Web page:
Featured Stone Crab Recipe

Looking for a simple yet delicious way to prepare stone crabs at your home or your vacation-home-away-from-home? Try this one.

Stone Crab Claws Miami

3 pounds Florida stone crab claws
1/4 cup olive oil
1/4 cup extra-dry vermouth
2 tablespoons Florida lemon juice
1 teaspoon salt
1/2 teaspoon white pepper

Crack claws and remove shell and movable pincer, leaving the meat attached to the remaining pincer. Heat olive oil in a skillet over medium heat. Add stone crab claws and cook for 3 to 4 minutes until heated through, turning claws frequently. Turn heat to high; add vermouth, lemon juice, salt and pepper to pan. Cook 1 minute more, spooning vermouth sauce over claws. Serve claws hot or cold as an appetizer or entrée.

Looking for some other delectable stone crab recipes to try? Click here.

Are you salivating for seafood yet? You know where to go! Isn't time you planned your next Florida Gulf Coast vacation anyway? See you soon!

What's your favorite way to eat or prepare stone crabs? Share with us!

Stone crabs fall into two categories in this area: Gulf stone crab and Florida stone crab. Gulf stone crabs can be found in all five Gulf states and are known for their giant crusher claw. The crusher claw accounts for almost half of a stone crab's weight and can easily crush an oyster, which happens to be its main source of nutrition. Gulf stone crabs are brownish-maroon in color. Florida stone crabs closely resemble the Gulf stone crab, except they have a spotted brownish-maroon colored shell which gives them a somewhat lighter appearance. And they are harvested exclusively in Florida.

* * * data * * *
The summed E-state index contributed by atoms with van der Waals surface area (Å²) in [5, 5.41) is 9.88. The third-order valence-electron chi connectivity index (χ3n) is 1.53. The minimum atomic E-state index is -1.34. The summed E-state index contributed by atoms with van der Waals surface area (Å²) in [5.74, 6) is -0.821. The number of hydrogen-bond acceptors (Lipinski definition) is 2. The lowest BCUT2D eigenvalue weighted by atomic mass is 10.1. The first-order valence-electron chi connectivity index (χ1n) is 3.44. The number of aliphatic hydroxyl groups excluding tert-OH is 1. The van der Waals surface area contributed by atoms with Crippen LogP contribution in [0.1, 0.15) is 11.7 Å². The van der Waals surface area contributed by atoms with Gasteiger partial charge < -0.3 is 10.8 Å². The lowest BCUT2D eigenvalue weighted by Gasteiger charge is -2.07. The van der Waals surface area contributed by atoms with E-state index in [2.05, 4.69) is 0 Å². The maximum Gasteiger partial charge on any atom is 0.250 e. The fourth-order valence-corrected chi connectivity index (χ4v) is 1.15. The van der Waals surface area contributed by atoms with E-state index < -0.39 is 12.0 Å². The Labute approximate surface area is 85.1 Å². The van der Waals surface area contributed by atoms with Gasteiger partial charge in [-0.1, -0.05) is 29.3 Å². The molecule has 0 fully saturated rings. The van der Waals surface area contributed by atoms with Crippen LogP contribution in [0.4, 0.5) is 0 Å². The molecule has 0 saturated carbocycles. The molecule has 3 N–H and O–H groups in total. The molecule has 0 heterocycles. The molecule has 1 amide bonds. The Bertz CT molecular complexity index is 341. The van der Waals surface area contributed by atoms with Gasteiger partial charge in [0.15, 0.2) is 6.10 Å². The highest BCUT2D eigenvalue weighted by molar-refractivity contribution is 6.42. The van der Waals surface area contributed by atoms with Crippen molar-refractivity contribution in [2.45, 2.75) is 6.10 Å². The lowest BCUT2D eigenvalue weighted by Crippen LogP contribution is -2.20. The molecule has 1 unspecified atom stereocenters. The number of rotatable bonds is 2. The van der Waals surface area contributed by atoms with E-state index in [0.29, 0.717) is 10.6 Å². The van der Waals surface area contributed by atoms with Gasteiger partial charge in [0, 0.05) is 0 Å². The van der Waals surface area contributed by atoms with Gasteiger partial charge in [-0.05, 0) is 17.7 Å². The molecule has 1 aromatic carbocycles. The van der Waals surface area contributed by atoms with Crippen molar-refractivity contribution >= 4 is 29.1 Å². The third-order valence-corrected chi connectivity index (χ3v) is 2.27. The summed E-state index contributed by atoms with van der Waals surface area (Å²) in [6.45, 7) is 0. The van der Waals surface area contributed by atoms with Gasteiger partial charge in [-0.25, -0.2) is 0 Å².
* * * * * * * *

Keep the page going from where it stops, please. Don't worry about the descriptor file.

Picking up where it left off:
Both types of stone crabs are renowned for their light, delicate meat and signature sweet taste. - See more at: https://www.plumleegulfbeachrealty.com/post/feeling-crabby-come-to-floridas-gulf-coast-where-stone-crab-season-has-begun/#sthash.wHu1ljFW.dpuf